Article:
Expectation and conditioning are supposed to be the two main psychological mechanisms for inducing a placebo response. Here, we further investigate the effects of both expectation, which was induced by verbal suggestion alone, and conditioning at the level of N1 and N2-P2 components of CO2 laser-evoked potentials (LEPs) and subjective pain reports. Forty-four healthy volunteers were pseudorandomly assigned to one of three experimental groups: Group 1 was tested with verbal suggestion alone, Group 2 was tested with a conditioning procedure, whereby the intensity of painful stimulation was reduced surreptitiously, so as to make the volunteers believe that the treatment was effective, Group 3 was a control group that allowed us to rule out phenomena of sensitization and/or habituation. Pain perception was assessed according to a Numerical Rating Scale (NRS) ranging from 0 = no pain sensation to 10 = maximum imaginable pain. Both verbal suggestions (Group 1) and conditioning (Group 2) modified the N2-P2 complex, but not the N1 component of LEPs. However, the suggestion-induced LEP changes occurred without subjective perception of pain decrease. Conversely, the N2-P2 amplitude changes that were induced by the conditioning procedure were associated with the subjective perception of pain reduction. Compared to natural history, conditioning produced more robust reductions of LEP amplitudes than verbal suggestions alone. Overall, these findings indicate that prior positive experience plays a key role in maximizing both behavioral and neurophysiological placebo responses, emphasizing that the placebo effect is a learning phenomenon which affects the early central nociceptive processing.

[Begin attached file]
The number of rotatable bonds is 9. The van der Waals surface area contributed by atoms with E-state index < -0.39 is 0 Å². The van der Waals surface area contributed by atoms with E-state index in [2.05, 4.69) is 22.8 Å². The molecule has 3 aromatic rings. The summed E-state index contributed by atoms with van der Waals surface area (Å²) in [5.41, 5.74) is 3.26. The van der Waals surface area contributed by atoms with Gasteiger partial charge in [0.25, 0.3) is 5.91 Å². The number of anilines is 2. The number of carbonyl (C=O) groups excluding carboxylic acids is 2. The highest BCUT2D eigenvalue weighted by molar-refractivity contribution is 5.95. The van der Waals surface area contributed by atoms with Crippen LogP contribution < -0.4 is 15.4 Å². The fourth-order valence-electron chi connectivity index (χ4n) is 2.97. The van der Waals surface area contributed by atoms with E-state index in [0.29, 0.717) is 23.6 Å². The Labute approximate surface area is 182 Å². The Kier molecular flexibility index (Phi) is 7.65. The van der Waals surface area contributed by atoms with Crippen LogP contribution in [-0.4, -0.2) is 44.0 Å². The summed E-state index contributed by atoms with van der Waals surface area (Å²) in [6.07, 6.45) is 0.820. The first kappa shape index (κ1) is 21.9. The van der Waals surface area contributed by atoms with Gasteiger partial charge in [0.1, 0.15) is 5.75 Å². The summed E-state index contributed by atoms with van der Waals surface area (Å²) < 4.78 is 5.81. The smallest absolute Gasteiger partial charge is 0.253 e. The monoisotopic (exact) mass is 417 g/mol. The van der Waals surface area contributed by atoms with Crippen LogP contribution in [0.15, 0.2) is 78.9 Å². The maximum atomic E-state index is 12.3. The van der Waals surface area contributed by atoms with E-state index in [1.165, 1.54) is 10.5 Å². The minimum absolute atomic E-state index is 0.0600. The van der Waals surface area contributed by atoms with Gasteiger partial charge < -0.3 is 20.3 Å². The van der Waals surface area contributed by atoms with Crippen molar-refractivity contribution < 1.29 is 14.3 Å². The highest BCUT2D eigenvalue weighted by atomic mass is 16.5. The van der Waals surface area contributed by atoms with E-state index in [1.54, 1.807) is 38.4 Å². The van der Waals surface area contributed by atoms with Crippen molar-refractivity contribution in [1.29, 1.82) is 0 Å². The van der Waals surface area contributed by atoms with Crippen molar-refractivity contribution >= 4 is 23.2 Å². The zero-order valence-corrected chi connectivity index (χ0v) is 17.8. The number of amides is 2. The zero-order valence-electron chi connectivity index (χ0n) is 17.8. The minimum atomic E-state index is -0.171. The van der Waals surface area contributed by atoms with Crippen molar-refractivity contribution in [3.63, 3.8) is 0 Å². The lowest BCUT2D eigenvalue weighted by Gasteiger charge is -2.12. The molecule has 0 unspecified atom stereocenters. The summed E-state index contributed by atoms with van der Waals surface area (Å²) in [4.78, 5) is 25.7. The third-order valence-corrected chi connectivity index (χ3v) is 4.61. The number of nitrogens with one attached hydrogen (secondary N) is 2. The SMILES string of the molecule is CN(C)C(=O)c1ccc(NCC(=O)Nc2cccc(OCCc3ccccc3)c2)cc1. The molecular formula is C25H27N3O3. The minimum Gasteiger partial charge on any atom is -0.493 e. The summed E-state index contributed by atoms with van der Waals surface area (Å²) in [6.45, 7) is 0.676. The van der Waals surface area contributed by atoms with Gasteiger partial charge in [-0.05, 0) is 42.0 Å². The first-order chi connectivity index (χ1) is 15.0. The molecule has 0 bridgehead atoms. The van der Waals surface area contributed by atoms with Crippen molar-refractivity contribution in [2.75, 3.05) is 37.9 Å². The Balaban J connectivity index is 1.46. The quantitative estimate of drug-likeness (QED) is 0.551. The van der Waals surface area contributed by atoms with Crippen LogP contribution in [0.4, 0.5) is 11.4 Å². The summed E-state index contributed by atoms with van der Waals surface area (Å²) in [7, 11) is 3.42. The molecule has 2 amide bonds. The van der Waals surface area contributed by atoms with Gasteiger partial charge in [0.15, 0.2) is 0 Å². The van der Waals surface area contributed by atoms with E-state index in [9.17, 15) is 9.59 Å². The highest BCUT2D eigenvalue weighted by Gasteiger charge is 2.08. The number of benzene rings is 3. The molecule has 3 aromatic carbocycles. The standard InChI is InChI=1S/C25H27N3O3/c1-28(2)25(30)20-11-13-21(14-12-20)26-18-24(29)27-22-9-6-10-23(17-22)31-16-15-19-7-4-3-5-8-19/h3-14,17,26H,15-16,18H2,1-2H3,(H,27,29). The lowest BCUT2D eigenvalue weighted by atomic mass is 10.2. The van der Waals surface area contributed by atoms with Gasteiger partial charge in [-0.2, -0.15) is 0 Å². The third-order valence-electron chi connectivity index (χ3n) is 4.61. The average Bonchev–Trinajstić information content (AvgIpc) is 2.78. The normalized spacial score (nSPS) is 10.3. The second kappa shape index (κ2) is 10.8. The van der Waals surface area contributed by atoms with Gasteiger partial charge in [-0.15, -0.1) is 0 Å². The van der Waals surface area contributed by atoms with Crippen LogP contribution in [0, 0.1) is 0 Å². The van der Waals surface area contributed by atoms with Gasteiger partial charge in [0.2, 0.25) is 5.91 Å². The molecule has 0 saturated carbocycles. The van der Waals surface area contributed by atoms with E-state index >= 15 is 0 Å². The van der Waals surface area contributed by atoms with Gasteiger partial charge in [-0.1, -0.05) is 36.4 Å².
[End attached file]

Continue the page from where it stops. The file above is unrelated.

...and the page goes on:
- Laser-evoked potentials
- Placebo analgesia
ASJC Scopus subject areas
- Clinical Neurology
- Anesthesiology and Pain Medicine